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'I was a victim' insists Rainham teacher who claims he was unfairly dismissed after attending free speech rally

PUBLISHED: 17:00 24 May 2018

Mohammed Hegab at the freedom for speech rally in Whitehall. Photo: Thomas Martin

Mohammed Hegab at the freedom for speech rally in Whitehall. Photo: Thomas Martin

All copyright Thomas Martin/ 07714895335 / tom@tommartinphoto.co.uk

A trainee teacher who was suspended from a Rainham school after attending a freedom of speech rally is considering taking legal action as he thinks he was unfairly dismissed.

Mohammed Hegab at the event in Whitehall, London. Photo: YouTube/Mohammed HijabMohammed Hegab at the event in Whitehall, London. Photo: YouTube/Mohammed Hijab

Mohammed Hegab was a trainee teacher at Harris Academy in Lambs Lane and was seen on social media saying he would “fight” and “die” at a rally in Whitehall.

He said that this was “in the heat of the moment” and in response to threats from members of the Democratic Football Lads Alliance.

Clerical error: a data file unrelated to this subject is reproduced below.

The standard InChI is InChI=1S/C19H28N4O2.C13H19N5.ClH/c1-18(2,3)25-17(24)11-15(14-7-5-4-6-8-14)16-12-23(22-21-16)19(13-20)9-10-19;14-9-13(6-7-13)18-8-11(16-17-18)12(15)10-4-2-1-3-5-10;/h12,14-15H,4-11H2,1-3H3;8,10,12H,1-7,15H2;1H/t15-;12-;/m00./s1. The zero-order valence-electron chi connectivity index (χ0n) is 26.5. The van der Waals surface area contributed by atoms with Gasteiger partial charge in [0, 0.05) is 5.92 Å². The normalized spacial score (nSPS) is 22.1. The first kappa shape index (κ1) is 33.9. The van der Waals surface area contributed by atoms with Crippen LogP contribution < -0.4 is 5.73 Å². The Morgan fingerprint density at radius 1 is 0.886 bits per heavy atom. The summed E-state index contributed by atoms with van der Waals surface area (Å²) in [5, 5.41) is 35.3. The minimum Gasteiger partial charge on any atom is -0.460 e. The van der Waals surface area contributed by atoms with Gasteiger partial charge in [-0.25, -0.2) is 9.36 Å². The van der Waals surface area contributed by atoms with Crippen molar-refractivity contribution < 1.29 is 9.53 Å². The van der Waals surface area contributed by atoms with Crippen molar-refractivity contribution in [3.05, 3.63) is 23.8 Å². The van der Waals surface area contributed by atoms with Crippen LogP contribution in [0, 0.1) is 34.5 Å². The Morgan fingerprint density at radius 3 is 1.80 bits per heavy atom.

Following the rally the history teacher returned to the school and said on arrival was told he was suspended following an investigation.

The suspension letter from the school addressed to Mr Hegab states that his reason for suspension was his attendance at the freedom of speech rally and that he was suspended on full pay following an investigation.

A few days later parents from the school then received a letter from headteacher Gareth Stananought that said Mr Hegab would not be returning to the school, and that his placement had been terminated.

The school said that his placement was terminated after he was suspended - but the two are unrelated.

In the letter Mr Stananought said: “The termination of his placement is not connected with the allegations made on social media and instead relates to a performance related process that predates this.”

It also states that the school is liaising with other authorities regarding the allegations made on social media and the individual’s activities outside school.

The suspension letter from the school to Mohammed that the Recorder has seen, states that his original suspension was “no way a form of disciplinary action against you” and that the suspension did not imply guilt.

He told the Recorder that he had not heard from anyone from the school with regards to the investigation.

He said: “I don’t believe it is a valid reason to be suspended.

“It is like what Voltaire said ‘I disapprove of what you say, but I will defend to the death your right to say it.’

“I didn’t commit a crime, police spoke to me and treated me as a victim.”

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